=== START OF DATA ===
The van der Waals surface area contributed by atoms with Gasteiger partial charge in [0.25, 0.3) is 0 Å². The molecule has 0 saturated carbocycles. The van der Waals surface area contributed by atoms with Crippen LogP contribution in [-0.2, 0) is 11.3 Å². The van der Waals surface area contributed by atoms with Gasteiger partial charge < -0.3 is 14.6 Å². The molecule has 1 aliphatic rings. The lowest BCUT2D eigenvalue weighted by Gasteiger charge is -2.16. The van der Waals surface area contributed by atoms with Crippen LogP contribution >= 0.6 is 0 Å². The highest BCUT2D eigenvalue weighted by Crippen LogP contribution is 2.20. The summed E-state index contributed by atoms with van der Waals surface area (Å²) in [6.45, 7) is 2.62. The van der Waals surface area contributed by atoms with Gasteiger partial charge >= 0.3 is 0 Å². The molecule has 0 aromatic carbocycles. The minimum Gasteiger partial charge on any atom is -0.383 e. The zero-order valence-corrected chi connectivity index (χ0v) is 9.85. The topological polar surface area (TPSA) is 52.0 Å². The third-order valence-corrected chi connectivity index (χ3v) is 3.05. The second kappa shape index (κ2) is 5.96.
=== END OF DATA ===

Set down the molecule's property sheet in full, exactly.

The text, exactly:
The van der Waals surface area contributed by atoms with Gasteiger partial charge in [0.25, 0.3) is 0 Å². The molecule has 0 saturated carbocycles. The van der Waals surface area contributed by atoms with Crippen LogP contribution in [-0.2, 0) is 11.3 Å². The van der Waals surface area contributed by atoms with Gasteiger partial charge < -0.3 is 14.6 Å². The molecule has 1 aliphatic rings. The lowest BCUT2D eigenvalue weighted by Gasteiger charge is -2.16. The van der Waals surface area contributed by atoms with Crippen LogP contribution >= 0.6 is 0 Å². The highest BCUT2D eigenvalue weighted by Crippen LogP contribution is 2.20. The summed E-state index contributed by atoms with van der Waals surface area (Å²) in [6.45, 7) is 2.62. The van der Waals surface area contributed by atoms with Gasteiger partial charge >= 0.3 is 0 Å². The molecule has 0 aromatic carbocycles. The minimum Gasteiger partial charge on any atom is -0.383 e. The zero-order valence-corrected chi connectivity index (χ0v) is 9.85. The topological polar surface area (TPSA) is 52.0 Å². The third-order valence-corrected chi connectivity index (χ3v) is 3.05. The second kappa shape index (κ2) is 5.96.